Labor MP Tanya Plibersek is slammed by her own supporters for saying schoolkids should pledge loyalty to Australia
- Labor MP Tanya Plibersek argued patriotism was about helping each other
- She said children should be taught a loyalty pledge to Australia and democracy
- Her supporters said the move was similar to right-wing American values
- The same loyalty pledge is already learned by new Australian citizens
Former deputy Opposition leader Tanya Plibersek has been slammed by her own supporters for arguing all school children should pledge their loyalty to Australia.
Ms Plibersek took to Twitter on Saturday to share an article about her ideas ahead of her Australia Day address at the Sydney Opera House on Sunday.
The Federal Labor MP argued patriotism is about acceptance and lending a hand rather than exclusion, but was harshly criticised by users on her own side of politics.
Federal Labor MP Tanya Plibersek has been slammed by her own supporters for arguing all school children should pledge their loyalty to Australia
She said the incredible spirit of generosity from Australians during the latest bushfire ravaged summer was the best example.
‘This has been patriotism at its practical best; patriotism as the thread connecting us all as Australians.’
On Sunday she will call for all school students to be taught the Australian citizenship pledge, which states: ‘From this time forward, I pledge my loyalty to Australia and its people, whose democratic beliefs I share, whose rights and liberties I respect, and whose laws I will uphold and obey.’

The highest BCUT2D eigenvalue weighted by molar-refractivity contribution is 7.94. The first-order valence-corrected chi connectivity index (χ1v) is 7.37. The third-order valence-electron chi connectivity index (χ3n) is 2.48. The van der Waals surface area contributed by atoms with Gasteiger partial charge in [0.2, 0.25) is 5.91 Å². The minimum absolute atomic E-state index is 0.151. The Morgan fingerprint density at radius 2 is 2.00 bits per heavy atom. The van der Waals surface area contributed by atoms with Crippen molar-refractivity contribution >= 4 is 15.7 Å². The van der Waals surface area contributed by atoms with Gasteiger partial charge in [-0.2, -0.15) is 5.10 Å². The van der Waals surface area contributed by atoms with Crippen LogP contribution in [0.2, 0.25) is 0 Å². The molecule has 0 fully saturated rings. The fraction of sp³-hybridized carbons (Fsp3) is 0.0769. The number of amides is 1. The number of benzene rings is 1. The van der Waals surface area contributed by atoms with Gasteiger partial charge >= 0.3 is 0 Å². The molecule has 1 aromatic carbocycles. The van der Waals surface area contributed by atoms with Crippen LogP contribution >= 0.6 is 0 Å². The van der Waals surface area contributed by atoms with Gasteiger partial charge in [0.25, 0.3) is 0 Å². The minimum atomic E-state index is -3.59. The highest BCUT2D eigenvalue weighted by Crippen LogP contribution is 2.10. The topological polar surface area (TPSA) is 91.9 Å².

Labor supporters quickly criticised Ms Plibersek for the move they believed was more suited to right-wing politics
Ms Plibersek’s remarks quickly became trending online with many of her supporters rejecting the idea as American and old fashioned.
‘Are you just trying to lose the next election? (This is) all things I loathe about America. Going to vote in the religious bigotry bill too? Just to really break my Labor heart?’ a woman said.
Controversial feminist commentator Clementine Ford also slammed the idea.
Controversial feminist commentator Clementine Ford also said she was disappointed in the move
‘Huge fan Tanya, but I think there are more elegant and less nationalistic ways to codify good citizenship here,’ she said.
Ms Ford then argued Labor Leader Anthony Albanese was not being a good citizen when he pledged to keep Australia Day on January 26.
Other people pointed out the pledge is already made by immigrants who become Australian citizens.
One man remarked ‘that the left are eating their own’ and remarked that the behaviour was proof they were uneducated.
Other people pointed out the pledge is already made by immigrants who become Australian citizens